It’s all about the face!

Recently, Guangzhou made headlines with its new policies banning smoking in public places. In any other country, this may have been cause for celebration to those non-smokers like me who are sick of being forced to choose between passive smoking and dining out…

But this is China.

Smoker 1

The sad fact is, one of the key motivating factors in China is face. That is, projecting a certain image to earn the respect of others – to BE SEEN AS awesome, not to actually BE awesome.

And so China joined the global Framework Convention on Tobacco Control, signing the treaty in 2003 with a promise that from January 2011, smoking would be banned in all indoor public places and workspaces, public vehicles and some outdoor public areas. News articles worldwide were published internationally when Guangzhou announced a smoke-free Asian Olympic Games.

They had done what was needed to earn themselves some face.

But like many laws in China (those relating to intellectual property rights and prostitution spring to mind), they are created for bragging rights or to project an intended image to the world and even the nation’s own citizens, and then promptly ignored. There is no enforcing of the laws that have been created, and so they mean nothing.

2

There is a 50RMB fine for anyone smoking in public places, but on any of my visits to the local police station (for visa-related processes), I have had to wait outside as I cannot bear the cloud of smoke that fills the foyer (and it’s the police officers themselves chain smoking). This may seem incredible, but only a few years ago, I visited a hospital in Guangzhou and spotted a doctor examining a patient – one hand writing a script and the other holding a cigarette! In restaurants, no smoking signs are posted throughout in response to the government’s legislation, but nobody is asked not to smoke, even at the request of non smokers who find it hard to enjoy their food with the taste of other people’s tobacco fumes up their nose. There may be a 2-5000RMB fine for restaurants that allow smoking, but with a culture where smoking is such an important part of social interactions, virtually every restaurant would rather risk a fine than to risk losing so many paying customers. After all, the longer they sit and smoke, the more likely they are to purchase more food or alcohol, and they know nobody’s enforcing the laws anyway.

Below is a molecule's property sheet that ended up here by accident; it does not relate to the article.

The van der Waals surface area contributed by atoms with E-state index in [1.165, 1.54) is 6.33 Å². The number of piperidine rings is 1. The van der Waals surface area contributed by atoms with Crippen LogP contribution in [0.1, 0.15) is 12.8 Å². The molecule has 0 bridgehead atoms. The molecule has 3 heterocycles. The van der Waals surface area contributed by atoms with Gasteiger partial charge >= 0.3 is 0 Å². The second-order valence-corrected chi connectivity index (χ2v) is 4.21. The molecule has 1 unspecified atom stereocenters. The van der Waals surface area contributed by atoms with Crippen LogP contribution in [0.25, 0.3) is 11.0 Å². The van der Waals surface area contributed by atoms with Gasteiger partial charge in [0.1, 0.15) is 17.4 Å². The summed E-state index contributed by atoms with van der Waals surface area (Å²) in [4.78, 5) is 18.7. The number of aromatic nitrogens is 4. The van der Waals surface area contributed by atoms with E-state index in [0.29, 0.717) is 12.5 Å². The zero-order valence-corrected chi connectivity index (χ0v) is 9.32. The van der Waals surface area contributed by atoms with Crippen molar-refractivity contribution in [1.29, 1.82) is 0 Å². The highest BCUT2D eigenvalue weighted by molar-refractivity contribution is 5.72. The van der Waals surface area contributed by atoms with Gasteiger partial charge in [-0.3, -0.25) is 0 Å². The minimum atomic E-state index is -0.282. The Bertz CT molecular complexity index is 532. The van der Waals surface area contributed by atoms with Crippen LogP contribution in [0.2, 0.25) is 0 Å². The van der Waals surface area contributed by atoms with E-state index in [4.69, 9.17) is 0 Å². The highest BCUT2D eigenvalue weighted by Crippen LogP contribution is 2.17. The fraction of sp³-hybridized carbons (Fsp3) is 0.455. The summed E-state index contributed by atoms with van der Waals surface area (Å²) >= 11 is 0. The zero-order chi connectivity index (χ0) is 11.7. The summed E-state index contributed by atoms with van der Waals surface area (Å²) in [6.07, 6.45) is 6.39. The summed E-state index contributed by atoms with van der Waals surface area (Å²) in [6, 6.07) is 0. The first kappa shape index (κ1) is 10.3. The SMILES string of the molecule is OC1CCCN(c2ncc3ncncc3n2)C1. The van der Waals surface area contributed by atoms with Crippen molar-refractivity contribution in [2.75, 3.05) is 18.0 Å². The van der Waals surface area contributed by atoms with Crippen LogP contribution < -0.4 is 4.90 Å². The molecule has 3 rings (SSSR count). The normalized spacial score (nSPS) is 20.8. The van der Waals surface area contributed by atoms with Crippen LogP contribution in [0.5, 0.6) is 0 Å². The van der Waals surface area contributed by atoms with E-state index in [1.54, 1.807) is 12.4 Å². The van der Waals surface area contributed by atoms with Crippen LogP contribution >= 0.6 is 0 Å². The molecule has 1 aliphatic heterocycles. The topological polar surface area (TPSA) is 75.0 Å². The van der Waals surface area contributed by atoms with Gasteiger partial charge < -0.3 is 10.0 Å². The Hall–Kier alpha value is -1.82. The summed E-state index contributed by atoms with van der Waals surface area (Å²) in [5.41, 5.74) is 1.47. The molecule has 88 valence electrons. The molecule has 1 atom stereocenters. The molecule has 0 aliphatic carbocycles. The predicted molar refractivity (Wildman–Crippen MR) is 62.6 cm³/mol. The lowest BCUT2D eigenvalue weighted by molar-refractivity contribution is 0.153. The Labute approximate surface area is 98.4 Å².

1

(Count the no smoking signs…1,2,3…)

I’m not against smokers (although I think the tobacco industry is inherently evil), if they choose to smoke that’s fine, as long as they consider the choice of non smokers (eg. asking “do you mind if I smoke?”), but courtesy is not something modern Chinese culture is famous for. And the real issue here is that laws have been introduced that actually mean nothing, as they are not created to be implemented but for the government to look good.

It seems the image China would like to project to the world is that this is a country where product piracy and corruption do not occur, there is no prostitution or child abduction, and public places are smoke-free. Nice little dream world you’ve created there, guys, but I’ve lived here for long enough to know that the reality is far from such a utopia!

3

(This one was taken with my phone, still working out how to get better images with it…)

Advertisements